Miss McIntosh: To ask the Secretary of State for Transport what steps he is taking to publicise the new regulations concerning the use of mobile phones when driving. [137184]

Mr. Jamieson: My Department is publicising the new hand-held mobile phone legislation in a number of ways:

The Department is also re-iterating the dangers of driver distraction surrounding the use of all mobiles phones, focusing on the simple message "Switch off before you drive off" in the following ways:

Miss McIntosh: To ask the Secretary of State for Transport what plans he has to publish further guidance regarding the new regulations on the use of mobile phones when driving, in addition to the guidance on the Department for Transport website. [137185]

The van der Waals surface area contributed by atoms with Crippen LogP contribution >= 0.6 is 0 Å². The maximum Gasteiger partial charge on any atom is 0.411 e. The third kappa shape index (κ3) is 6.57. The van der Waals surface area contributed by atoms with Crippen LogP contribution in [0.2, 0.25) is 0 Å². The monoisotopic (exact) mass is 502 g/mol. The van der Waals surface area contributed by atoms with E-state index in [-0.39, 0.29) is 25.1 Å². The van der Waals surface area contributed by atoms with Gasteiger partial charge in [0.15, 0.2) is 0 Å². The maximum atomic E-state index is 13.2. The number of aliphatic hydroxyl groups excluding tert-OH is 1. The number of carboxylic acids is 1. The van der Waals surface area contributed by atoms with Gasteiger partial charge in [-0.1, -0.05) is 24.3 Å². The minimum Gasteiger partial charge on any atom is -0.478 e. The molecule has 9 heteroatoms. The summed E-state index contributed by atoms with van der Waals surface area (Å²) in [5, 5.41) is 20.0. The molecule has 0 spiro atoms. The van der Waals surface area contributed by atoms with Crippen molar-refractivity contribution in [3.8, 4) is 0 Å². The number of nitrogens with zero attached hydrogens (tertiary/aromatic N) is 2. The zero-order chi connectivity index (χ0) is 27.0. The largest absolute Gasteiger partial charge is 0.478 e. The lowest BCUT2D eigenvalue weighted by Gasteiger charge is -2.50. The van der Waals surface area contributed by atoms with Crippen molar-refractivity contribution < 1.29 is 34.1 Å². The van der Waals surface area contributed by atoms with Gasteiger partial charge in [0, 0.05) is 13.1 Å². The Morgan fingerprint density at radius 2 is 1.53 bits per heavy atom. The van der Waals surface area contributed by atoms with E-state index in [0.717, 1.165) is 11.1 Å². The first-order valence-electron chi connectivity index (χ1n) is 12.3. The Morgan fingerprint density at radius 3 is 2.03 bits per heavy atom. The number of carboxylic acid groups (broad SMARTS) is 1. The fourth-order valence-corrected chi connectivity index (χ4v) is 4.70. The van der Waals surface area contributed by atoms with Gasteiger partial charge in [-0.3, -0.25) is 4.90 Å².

Mr. Jamieson: The Department's advice leaflet on mobile phones and driving has been updated to take account of the new regulations and the text was recently added to the THINK Road Safety site at www. Printed copies (product code T/INF/885) will shortly be available free of charge from the Department's distribution centre, telephone 0870 122 6236.

Mr. Jenkins: To ask the Secretary of State for Transport how many children under 16 (a) received a serious head injury as a result of a cycling accident and (b) died in each of the last 10 years. [136423]

Dr. Ladyman: I have been asked to reply.

The available information is shown in the tables.

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Financial yearNumber of admissions of children under 16

Due to changes in coding methodology it is only possible to provide the last seven years of data.

Calendar yearDeaths from head injuries in cyclistsAll deathsin cyclists

Data for 2001 and 2002 may not be directly comparable to those for previous years, due to changes in coding methodology in 2001. The figures should therefore be interpreted with caution.